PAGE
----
IMF Staff Completes 2019 Article IV Mission on Iraq

An International Monetary Fund (IMF) team led by Gavin Gray visited Amman from April 26 to May 2, to hold discussions with the Iraqi authorities in the context of the 2019 Article IV Consultation.

At the end of the visit, Mr. Gray made the following statement:

“The end of the war with ISIS and a rebound in oil prices provide an opportunity to rebuild the country and address long-standing socio-economic needs. However, the challenges to achieving these objectives are formidable. The economic recovery has been sluggish, post-war reconstruction is limited, and large current spending increases risk placing the public finances and central bank reserves on an unsustainable path. Moreover, combatting corruption is critical to promote the effectiveness of public institutions and to support private-sector investment and job creation.

“Near-term vulnerabilities subsided in 2018, with the budget in surplus and a build-up in central bank reserves. Non-oil growth is expected to increase to 5.4 percent in 2019 on the back of higher investment spending. However, fiscal deficits are projected to rise over the medium term, requiring financing that may crowd out the private sector or erode central bank reserves. In these circumstances, it would be hard to sustain capital spending, and growth would slow markedly.

“Policy changes and structural reforms—including to improve governance—are therefore essential to maintain medium-term sustainability and lay the foundations for inclusive growth.

“Fiscal policy should aim to scale up public investment gradually while building fiscal buffers. To make space for this, staff recommends budgetary savings of around 9 percent of GDP over the medium term through tight control of current spending, particularly public-sector wages, and phased measures to boost non-oil revenue. Setting ceilings on current expenditure in the 2020 budget onwards would strengthen the fiscal framework’s capacity to support higher capital spending and to adapt to oil price shocks. Key reforms should include:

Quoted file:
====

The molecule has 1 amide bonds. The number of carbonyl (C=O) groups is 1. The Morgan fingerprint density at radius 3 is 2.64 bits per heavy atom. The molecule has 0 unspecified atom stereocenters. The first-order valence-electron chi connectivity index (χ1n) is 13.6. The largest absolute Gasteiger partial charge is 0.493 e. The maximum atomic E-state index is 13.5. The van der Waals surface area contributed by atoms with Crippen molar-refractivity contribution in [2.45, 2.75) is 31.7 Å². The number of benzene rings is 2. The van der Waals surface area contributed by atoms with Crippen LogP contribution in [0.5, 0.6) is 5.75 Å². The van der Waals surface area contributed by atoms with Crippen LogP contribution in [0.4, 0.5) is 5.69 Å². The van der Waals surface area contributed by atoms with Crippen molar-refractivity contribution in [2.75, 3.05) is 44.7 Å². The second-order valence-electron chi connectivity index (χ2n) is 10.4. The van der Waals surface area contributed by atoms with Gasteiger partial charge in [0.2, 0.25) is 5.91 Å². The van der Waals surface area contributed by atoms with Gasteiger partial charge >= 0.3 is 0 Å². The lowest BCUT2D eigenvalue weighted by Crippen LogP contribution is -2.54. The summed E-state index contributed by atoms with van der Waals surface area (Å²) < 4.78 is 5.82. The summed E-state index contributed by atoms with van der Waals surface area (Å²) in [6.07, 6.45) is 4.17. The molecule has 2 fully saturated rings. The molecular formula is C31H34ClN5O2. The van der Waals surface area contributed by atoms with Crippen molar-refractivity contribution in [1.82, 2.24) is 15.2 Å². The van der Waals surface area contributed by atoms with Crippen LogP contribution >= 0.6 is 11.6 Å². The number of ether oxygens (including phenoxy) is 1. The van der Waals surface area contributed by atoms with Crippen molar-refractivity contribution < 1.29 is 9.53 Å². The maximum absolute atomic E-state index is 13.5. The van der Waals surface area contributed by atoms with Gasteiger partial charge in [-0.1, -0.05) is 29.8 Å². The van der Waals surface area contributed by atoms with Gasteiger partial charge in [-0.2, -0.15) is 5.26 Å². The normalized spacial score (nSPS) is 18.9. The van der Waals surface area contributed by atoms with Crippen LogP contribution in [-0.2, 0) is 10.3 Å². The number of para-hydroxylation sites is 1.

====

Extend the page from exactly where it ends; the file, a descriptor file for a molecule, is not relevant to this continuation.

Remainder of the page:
• Containing public-sector wages. Spending pressures could be dampened in the short run through compensation measures such as capping allowances, bonuses and other non‑base wage payments, and by not fully replacing retirees. Structural measures will be required over the medium term, based on a functional workforce review as well as deeper civil service reform once new HR management and information systems are in place.
  • Electricity reforms are key to addressing the weak quality of service and reducing the high budgetary costs, due to modest tariff rates, chronic non-payment of electricity bills, poor maintenance and over-reliance on expensive generation sources, coupled with losses throughout the generation, transmission, and distribution process. It would be important to ensure that the poor and most vulnerable are protected throughout this reform.
  • Bolstering public financial management. Enhancing the legal framework and improving commitment and other control systems are key to minimizing misuse of public resources and restoring budgetary discipline.

“In the financial sector, a robust plan to restructure the large public banks coupled with enhanced supervision is essential to secure financial stability and will help promote financial development and inclusion. Strengthening anti-money laundering and countering financing terrorism (AML/CFT) controls and oversight will help prevent Iraq’s financial sector from being misused for the laundering of criminal proceeds and terrorist financing.

“Addressing governance weaknesses and corruption vulnerabilities is critical to achieving the described policy objectives. As a first step, the authorities need to develop a comprehensive understanding of the corruption risks present in Iraq and then implement policies to tackle these risks in a coherent and coordinated manner. The legislative framework needs to be strengthened to effectively prevent officials from abusing their position or misusing state resources. To this end, laws strengthening the asset declaration regime and criminalizing illicit gains should be rapidly adopted. Furthermore, the independence and integrity of bodies involved in combatting corruption should be ensured and the AML/CFT regime should be mobilized to support anti-corruption efforts.

The team will prepare a report that, subject to management approval, is tentatively scheduled to be considered by the IMF’s Executive Board in July 2019.